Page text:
A recent return to in-person sessions following months of working exclusively online has been a relief for myself and, seemingly, a number of my clients. 2020 has been a year of loss and uncertainty, and I shared the concerns of the authors of numerous articles about how to ‘survive’ the national lockdown. What I and many others spent the following months talking about was an unanticipated loss which took an enormous toll – the loss of routine.
I asked two of my clients if they wouldn’t mind sharing some of their experiences of working online and returning to in-person sessions. Names and some details have been changed to protect their confidentiality.
Mark is 31, has been working from home since late March, and lives in a house with two friends. I recently asked him if he could describe for me his experience of working with me over Zoom.
“I’ve been sitting at my computer for 8 hours by the time I start thinking that I have a session with you. I live in a shared house and my space is pretty cramped as it is, but I’ve been forced to create an office at home. I have a desk, a chair, a lamp and my Father Ted mug in the corner of a room where a wardrobe used to live.
The thing about working from home I’ve noticed this year is how it’s changed in my mind. I’ve gone from working at home to living in a work; my laptop, screen and ‘work area’ a constant reminder of the work I haven’t done or what’s waiting for me.
I’m writing a response to an email conversation with my line manager and I notice its already three past the hour and I’m late. I fire up Zoom, sign in and start the call. I’m anxious and can’t stop thinking about the email so while we’re talking and starting the session, I’m slowly typing my response hoping you haven’t noticed.
Unfortunately, you say I seemed distracted. You ask me about it which jars me from my half-concentration and instead focusses me on the session. I decide to leave it and focus on me. Five minutes later, in the corner of my screen, another email from my manager. He wants to know if I’ve looked at his other email. It sets my heart racing a little faster.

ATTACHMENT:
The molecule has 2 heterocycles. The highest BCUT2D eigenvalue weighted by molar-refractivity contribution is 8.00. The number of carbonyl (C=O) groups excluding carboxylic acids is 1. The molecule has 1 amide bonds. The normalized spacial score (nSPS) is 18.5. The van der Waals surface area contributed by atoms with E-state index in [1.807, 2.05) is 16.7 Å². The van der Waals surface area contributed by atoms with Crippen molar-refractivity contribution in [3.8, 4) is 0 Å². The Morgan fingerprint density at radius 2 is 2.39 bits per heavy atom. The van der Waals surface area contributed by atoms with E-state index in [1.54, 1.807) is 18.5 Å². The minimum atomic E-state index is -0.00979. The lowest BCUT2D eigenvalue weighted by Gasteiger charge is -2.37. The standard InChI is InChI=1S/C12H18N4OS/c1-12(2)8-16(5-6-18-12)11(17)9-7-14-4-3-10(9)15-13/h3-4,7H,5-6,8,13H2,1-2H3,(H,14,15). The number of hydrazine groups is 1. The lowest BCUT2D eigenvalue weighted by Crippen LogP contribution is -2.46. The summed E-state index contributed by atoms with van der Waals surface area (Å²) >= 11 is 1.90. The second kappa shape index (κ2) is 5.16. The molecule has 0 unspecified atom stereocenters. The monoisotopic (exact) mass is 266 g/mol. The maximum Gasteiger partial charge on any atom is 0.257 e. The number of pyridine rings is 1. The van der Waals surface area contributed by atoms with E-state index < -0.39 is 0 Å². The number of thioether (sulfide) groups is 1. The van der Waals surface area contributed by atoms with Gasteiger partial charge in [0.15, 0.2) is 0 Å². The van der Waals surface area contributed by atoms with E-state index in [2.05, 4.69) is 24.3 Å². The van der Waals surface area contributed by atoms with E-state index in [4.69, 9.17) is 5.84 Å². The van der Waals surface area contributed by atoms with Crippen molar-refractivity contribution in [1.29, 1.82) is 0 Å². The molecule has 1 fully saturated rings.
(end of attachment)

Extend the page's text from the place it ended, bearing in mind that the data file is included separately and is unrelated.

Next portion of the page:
Our session ends and all I can think about is the now nine unread emails I have and I can’t help but think that if this were a normal year, I’d have been on the tube by now without access to all this until the morning, yet it feels pressing and urgent. I’m annoyed at myself for not taking the time to clear up my lunch plate.
I delete my draft email – its now irrelevant because the conversation has moved on since then – and reply to the latest comments, and log off. I’m tired and anxious and I’ve worked more hours and moved less than I ever would have done at work. I try to think about what we talked about in the session, and I can barely recall a word. Our online sessions have helped me so much, but I can’t wait until all of this is over.”
Jennifer is 36 and lives at home with her two children aged 5 and 8. She is a marketing manager for a large fashion brand and our sessions returned to being in-person prior to the second national lockdown. I asked her to describe what she felt was the differences between the two.
“The first thought that comes to mind when I think about coming back to in-person sessions was just a sense of relief. I remember when I first came to see you I talked about how it felt like I’d been inflated with tension, and now I felt finally able to take a big exhale of breath getting in the car, a big exhale of breath when I parked outside your house, and an even bigger exhale of breath when I finally sat down in the room.
I always feel like I’ve got a million things to do at once; whether it’s looking after my children, or the unread emails I’ve got to answer, or all the virtual meetings I need to sit through when I’d rather be doing something productive, and my life has very little structure. Knowing I had a fixed appointment helped enormously, and what really struck me as I drove to your office was how much time I suddenly felt I had – I had ten minutes to gather my thoughts ahead of the session, and then ten minutes on the way home to think about what we’d talked about.
We’ve talked a lot about the differences between online and in-person therapy in recent months, and I really appreciated you talking about how it was an experiment for you too. It’s been really useful, a lifeline really, but something felt missing being online. There’s something about the smell and stillness of your office which makes me feel calm and just walking down your garden to the room, I feel a sense of a return to normalcy.
It’s not ‘normal’, of course. This week, my office confirmed that no-one will be back in full time until April 2021 at the earliest and an internal meeting agenda has the idea of semi-permanent working from home as discussion point number one. Something to talk about next time I see you, I think.”